The Russians are believed to have been producing a kind of spirit since the end of the 9th century. Like early spirits made in Poland, it was probably made by freezing wine or mead. The first recorded Russian distillery, at Khylnovsk, over 500 miles to the east of Moscow, appears in the Vyatka Chronicle of 1174.
By the 14th century vodka was well established in Russia: a British Ambassador to Moscow at the time described vodka as the Russian national drink.
Up until the mid-15th century Russian vodka was most commonly frozen to remove impurities and then clarified by precipitation using isinglass (a gelatin found in fish). From 1450 pot distillation became more commonplace but it was still common to improve purity by precipitation using isinglass, milk or egg white. The first recorded exports of Russian vodka to Sweden are in 1505.
The use of vodka for medicinal purposes is purported to be hinted at in the third Novgorod Chronicles of 1533 with 'zhiznennia voda' or 'water of life' [but we've been unable to substantiate via translations]. Russian pharmaceutical lists from the period use the term "vodka of bread wine" (водка хлебного вина vodka khlebnogo vina) and "vodka in half of bread wine" (водка полу хлебного вина vodka polu khlebnogo vina). This implies that the term vodka could be a noun derived from the verb vodit', razvodit' (водить, разводить), 'to dilute with water'. Bread wine was a spirit distilled from alcohol made from grain (as opposed to mead wine) and hence 'vodka of bread wine' would be a water dilution of a distilled grain spirit.
In 1716, Peter the Great, grandson of Michael Romanov and the first Emperor of all Russia, granted the aristocracy and leading merchants exclusive rights to produce vodka but within a century production levels from over 5,000 distilleries had snowballed out of control. In an attempt to control drunkenness and raise taxes to fight the Patriotic War, the government imposed a state monopoly on the production and distribution of vodka across the Russian empire in 1812. The monopoly did not extend to Siberia where such controls were unenforceable.
Russians attribute the invention of charcoal filtration to an 18th century chemist by the name of Theodore Lowitz who in 1780 was commissioned by the Tsar to make the national drink more hygienic. His technique of filtering vodka through charcoal made from charred hardwoods (a process to which the Swedes and Poles also lay claim) helped remove contaminates and produced cleaner vodka.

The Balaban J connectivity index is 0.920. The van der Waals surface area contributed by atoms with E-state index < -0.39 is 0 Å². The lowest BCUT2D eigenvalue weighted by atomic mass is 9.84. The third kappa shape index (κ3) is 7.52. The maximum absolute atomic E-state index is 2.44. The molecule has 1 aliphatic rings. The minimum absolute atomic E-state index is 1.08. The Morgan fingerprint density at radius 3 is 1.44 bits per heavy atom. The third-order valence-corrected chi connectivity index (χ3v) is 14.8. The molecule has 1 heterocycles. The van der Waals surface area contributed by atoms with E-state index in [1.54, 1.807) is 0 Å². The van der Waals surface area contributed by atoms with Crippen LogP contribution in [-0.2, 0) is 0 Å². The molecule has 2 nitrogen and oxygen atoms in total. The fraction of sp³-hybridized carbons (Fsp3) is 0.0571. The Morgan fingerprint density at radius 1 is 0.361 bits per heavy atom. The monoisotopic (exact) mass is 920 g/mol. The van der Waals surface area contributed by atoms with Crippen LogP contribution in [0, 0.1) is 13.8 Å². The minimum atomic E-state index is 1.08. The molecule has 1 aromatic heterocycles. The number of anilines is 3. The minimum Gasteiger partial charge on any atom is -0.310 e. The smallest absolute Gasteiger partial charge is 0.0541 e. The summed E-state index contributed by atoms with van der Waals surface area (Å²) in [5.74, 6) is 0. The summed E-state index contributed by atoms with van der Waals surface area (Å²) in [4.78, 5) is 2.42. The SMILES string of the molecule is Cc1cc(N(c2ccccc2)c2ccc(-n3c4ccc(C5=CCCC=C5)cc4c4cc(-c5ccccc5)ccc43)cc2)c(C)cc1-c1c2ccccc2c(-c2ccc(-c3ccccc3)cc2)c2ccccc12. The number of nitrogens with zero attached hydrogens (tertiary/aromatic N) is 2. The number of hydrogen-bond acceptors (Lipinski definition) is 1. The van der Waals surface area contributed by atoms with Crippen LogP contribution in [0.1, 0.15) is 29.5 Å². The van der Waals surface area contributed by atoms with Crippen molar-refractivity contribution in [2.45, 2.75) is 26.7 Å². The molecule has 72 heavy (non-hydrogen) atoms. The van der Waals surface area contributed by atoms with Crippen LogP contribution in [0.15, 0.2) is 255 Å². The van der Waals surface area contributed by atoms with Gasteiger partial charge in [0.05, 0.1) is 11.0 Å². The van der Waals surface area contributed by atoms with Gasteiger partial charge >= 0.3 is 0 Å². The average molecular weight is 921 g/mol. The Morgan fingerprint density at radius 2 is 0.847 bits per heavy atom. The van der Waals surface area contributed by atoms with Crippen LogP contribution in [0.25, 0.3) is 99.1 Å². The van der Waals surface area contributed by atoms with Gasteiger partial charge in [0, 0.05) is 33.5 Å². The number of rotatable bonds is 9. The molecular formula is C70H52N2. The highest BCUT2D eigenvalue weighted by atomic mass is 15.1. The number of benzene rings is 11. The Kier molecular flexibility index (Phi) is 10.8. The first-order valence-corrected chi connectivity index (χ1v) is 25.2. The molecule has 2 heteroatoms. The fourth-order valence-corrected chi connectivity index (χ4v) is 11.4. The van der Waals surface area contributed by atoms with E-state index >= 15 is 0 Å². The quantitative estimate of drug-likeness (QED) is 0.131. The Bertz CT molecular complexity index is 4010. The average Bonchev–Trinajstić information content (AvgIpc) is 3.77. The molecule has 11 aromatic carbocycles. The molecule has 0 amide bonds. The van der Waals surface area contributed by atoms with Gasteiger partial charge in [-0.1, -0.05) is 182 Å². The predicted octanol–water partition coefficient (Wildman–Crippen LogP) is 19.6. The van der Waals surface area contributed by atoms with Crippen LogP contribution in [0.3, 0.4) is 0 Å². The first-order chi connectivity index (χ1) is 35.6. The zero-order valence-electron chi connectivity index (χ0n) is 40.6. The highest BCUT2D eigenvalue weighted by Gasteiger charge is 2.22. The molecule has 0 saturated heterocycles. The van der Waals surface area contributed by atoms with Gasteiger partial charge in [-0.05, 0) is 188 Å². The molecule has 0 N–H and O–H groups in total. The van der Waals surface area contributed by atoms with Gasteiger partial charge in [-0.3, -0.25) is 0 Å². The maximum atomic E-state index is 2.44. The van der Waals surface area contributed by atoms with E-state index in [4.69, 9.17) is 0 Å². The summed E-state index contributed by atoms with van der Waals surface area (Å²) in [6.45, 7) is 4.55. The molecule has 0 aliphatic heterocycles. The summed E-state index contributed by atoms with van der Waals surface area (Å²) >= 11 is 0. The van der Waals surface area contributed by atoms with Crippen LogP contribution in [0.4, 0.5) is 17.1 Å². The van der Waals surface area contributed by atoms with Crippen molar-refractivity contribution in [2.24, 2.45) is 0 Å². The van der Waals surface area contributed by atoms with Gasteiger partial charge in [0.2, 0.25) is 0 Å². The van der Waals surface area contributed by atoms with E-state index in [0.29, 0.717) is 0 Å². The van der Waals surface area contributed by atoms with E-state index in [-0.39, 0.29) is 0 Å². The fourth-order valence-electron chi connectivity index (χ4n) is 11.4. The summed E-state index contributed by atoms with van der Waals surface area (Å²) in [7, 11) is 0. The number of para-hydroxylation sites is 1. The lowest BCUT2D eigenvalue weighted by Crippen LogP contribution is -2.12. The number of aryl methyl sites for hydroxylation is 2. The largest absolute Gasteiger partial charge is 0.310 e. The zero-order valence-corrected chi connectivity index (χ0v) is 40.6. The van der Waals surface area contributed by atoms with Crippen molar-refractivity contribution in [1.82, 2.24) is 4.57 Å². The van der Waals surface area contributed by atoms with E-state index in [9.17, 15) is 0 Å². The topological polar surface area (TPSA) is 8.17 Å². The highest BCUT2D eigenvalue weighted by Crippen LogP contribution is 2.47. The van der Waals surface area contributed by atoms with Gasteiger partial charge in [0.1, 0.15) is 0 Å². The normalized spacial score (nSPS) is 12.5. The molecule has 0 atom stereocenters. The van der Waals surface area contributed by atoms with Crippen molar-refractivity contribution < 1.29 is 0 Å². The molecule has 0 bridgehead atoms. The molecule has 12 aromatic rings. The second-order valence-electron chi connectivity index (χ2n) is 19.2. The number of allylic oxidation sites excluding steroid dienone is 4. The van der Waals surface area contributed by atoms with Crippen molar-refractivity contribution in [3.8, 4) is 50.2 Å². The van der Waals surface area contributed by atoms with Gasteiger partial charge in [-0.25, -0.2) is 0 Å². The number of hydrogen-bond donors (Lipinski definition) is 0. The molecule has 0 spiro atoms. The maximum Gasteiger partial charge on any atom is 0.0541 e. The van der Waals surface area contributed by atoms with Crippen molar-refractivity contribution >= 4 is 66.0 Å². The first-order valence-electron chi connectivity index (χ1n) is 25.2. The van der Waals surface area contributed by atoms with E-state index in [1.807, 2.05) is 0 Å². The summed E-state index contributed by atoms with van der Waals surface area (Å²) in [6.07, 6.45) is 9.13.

In 1894 Alexander III commissioned Dmitri Mendeleev, Professor of Chemistry at St. Petersburg University and creator of the Periodic Table of Elements, to research ways of further improving the quality of vodka. He studied the correlation between alcohol and water in vodka and consequently asserted that the optimum strength for vodka was 40% alcohol by volume. By 1896 Mendeleev's recommendations were adopted by the government as the standard for Russian vodka.
Despite increasing state taxation, vodka became an integral part of Russian life - some even consider the prohibition of alcohol during World War I to be a contributing factor to the Russian Revolution of 1917. The revolution transformed the national landscape - the Bolsheviks confiscated and nationalised all private business and the distilling industry was no exception. The Smirnov distillery became a state garage.
Throughout the Sovient era Russian vodka was marketed through 'Sojuzplodoimport', a state-owned trading company and during the Cold War period exports to the West were extremely limited. Since the collapse of the Soviet Union, and despite a sometimes challenging business environment that has seen armed standoffs between rival producers, several Western firms have invested in Russia, and home-grown entrepreneurs are also producing some excellent vodkas.
Russian vodkas tend to be distilled from wheat and consequently often have slight hints of aniseed. They are often sweetened with trace amounts of sugar or honey.